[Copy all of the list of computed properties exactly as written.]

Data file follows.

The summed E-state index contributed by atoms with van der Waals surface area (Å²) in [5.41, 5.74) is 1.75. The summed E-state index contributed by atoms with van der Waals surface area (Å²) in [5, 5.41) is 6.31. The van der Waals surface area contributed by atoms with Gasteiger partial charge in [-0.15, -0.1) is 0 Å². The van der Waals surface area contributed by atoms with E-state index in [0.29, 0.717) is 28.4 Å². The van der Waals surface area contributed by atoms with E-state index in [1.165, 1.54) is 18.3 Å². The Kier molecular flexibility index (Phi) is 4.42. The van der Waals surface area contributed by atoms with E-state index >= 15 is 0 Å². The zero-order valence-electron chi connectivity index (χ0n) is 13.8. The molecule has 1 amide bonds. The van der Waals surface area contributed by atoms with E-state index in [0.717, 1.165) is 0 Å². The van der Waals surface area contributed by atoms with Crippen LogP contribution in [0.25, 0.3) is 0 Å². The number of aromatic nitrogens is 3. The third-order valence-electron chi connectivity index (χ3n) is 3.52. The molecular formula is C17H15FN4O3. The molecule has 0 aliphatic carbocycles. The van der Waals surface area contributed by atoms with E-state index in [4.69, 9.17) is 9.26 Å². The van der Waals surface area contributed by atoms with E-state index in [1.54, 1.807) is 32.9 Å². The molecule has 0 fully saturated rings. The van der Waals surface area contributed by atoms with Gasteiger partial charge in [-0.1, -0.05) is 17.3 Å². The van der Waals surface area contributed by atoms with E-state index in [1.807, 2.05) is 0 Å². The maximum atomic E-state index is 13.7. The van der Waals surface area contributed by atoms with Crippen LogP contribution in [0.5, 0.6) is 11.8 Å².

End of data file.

The summed E-state index contributed by atoms with van der Waals surface area (Å²) in [5.41, 5.74) is 1.75. The summed E-state index contributed by atoms with van der Waals surface area (Å²) in [5, 5.41) is 6.31. The van der Waals surface area contributed by atoms with Gasteiger partial charge in [-0.15, -0.1) is 0 Å². The van der Waals surface area contributed by atoms with E-state index in [0.29, 0.717) is 28.4 Å². The van der Waals surface area contributed by atoms with E-state index in [1.165, 1.54) is 18.3 Å². The Kier molecular flexibility index (Phi) is 4.42. The van der Waals surface area contributed by atoms with E-state index >= 15 is 0 Å². The zero-order valence-electron chi connectivity index (χ0n) is 13.8. The molecule has 1 amide bonds. The van der Waals surface area contributed by atoms with E-state index in [0.717, 1.165) is 0 Å². The van der Waals surface area contributed by atoms with Crippen LogP contribution in [0.25, 0.3) is 0 Å². The number of aromatic nitrogens is 3. The third-order valence-electron chi connectivity index (χ3n) is 3.52. The molecular formula is C17H15FN4O3. The molecule has 0 aliphatic carbocycles. The van der Waals surface area contributed by atoms with E-state index in [4.69, 9.17) is 9.26 Å². The van der Waals surface area contributed by atoms with E-state index in [1.54, 1.807) is 32.9 Å². The molecule has 0 fully saturated rings. The van der Waals surface area contributed by atoms with Gasteiger partial charge in [-0.1, -0.05) is 17.3 Å². The van der Waals surface area contributed by atoms with E-state index in [1.807, 2.05) is 0 Å². The maximum atomic E-state index is 13.7. The van der Waals surface area contributed by atoms with Crippen LogP contribution in [0.5, 0.6) is 11.8 Å².